A leading nutrition expert at Southampton’s university hospitals has warned many health services in the UK are fuelling malnutrition by settling for “inadequate standards”.
Professor Marinos Elia, a consultant physician at Southampton General Hospital, said although the condition affected more than three million people in Britain and cost an estimated £13 billion per year or more, it continued to be under-detected and under-treated.
“Malnutrition is a common and costly problem that leads to detrimental effects on individuals in hospitals and in the community and it needs to be taken more seriously,” he explained.
“At present we have too many services settling for inadequate standards – the Care Quality Commission has recently confirmed that about a fifth of hospitals and nursing homes are not meeting at least one basic or essential standard in nutrition and hydration – and that is unacceptable.”
The condition, which occurs when a person’s diet does not contain enough or the right balance of nutrients, leaves sufferers vulnerable to illness, delays recovery and weakens the effects of medical treatments.
In an attempt to tackle the problem and raise standards among healthcare professionals, Prof Elia has overseen the development of five statements for best nutritional practice – known as a quality standard – on behalf of the National Institute for Health and Clinical Excellence (NICE).
He explained: “Although malnutrition is a threat to millions of people in the UK, health services have struggled to develop clearly defined, simple and implementable plans that aim to achieve best practice.
“There is often a lack of continuity of care for individuals between care settings but, by making a documented nutrition care plan which is transferred with a patient when they move a requirement, we may start to see steady change.”
In addition to a transferable care plan, the quality standard sets out the need for malnutrition screening using a recognised tool – the ‘Malnutrition Universal Screening Tool’ (‘MUST’), which was developed by Prof Elia and his team – for everyone who accesses health services.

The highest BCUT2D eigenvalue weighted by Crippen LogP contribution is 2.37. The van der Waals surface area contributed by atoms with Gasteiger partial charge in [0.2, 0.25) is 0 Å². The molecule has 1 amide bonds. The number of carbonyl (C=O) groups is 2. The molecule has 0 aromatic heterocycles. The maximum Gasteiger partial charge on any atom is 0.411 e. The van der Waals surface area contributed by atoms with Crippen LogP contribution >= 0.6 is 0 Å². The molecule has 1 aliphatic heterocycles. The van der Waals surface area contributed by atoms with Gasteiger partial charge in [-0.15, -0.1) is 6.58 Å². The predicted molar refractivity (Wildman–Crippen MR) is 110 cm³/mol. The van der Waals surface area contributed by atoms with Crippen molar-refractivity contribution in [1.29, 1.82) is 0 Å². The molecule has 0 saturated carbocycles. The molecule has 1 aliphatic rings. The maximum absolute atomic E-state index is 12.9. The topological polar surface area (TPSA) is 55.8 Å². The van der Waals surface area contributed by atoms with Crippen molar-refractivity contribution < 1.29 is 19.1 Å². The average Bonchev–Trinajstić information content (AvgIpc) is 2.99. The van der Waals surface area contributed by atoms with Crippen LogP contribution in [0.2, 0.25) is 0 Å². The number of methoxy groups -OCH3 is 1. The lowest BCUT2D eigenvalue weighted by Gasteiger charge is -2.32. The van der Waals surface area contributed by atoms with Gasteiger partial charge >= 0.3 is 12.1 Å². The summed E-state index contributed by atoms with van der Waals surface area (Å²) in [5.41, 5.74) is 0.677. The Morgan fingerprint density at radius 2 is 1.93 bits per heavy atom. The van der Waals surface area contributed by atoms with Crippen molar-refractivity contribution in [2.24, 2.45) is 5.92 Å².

Prof Elia, a professor of clinical nutrition and metabolism at the University of Southampton, said: “These are aspirational but achievable standards for supporting appropriate nutritional practice in routine clinical and social care in adults of all ages, but may be especially relevant to the elderly, who are vulnerable to malnutrition, and those with severe diseases requiring specialised care.”
He added: “If used fully and correctly, the simple quality statements will define what high quality nutritional care is and will give healthcare professionals the chance to uplift routine practice into best practice.
“We simply must move from the mindset of adequate practice to best practice using simple, rational methods – we owe it to our patients.
“By doing simple things well, we will reduce duplication of effort, miscommunication and inequalities in services, and ensure fewer people suffer the consequences of failing to detect and treat malnutrition.”
The quality standard also includes full documentation of screening results and goals communication of them with patients within and between settings, training patients and carers to manage artificial support systems and nutrition reviews at planned intervals.
Peter Austin, a senior pharmacist in the nutrition support team at University Hospital Southampton NHS Foundation Trust and a member of the specialist NICE group chaired by Prof Elia, said: “I am pleased the new standard on nutritional support includes the use of artificial nutrition such as feeding through a tube into the gut or feeding directly into a vein.
“It is essential these are done well and they involve care from a number of people, including pharmacists, nurses and dietitians, which means communication between settings is essential.”
National surveys indicate that 29% of adults admitted to hospital, 18% in mental health units and 35% in care homes are malnourished or at risk of malnutrition.
Posted on Monday 8 April 2013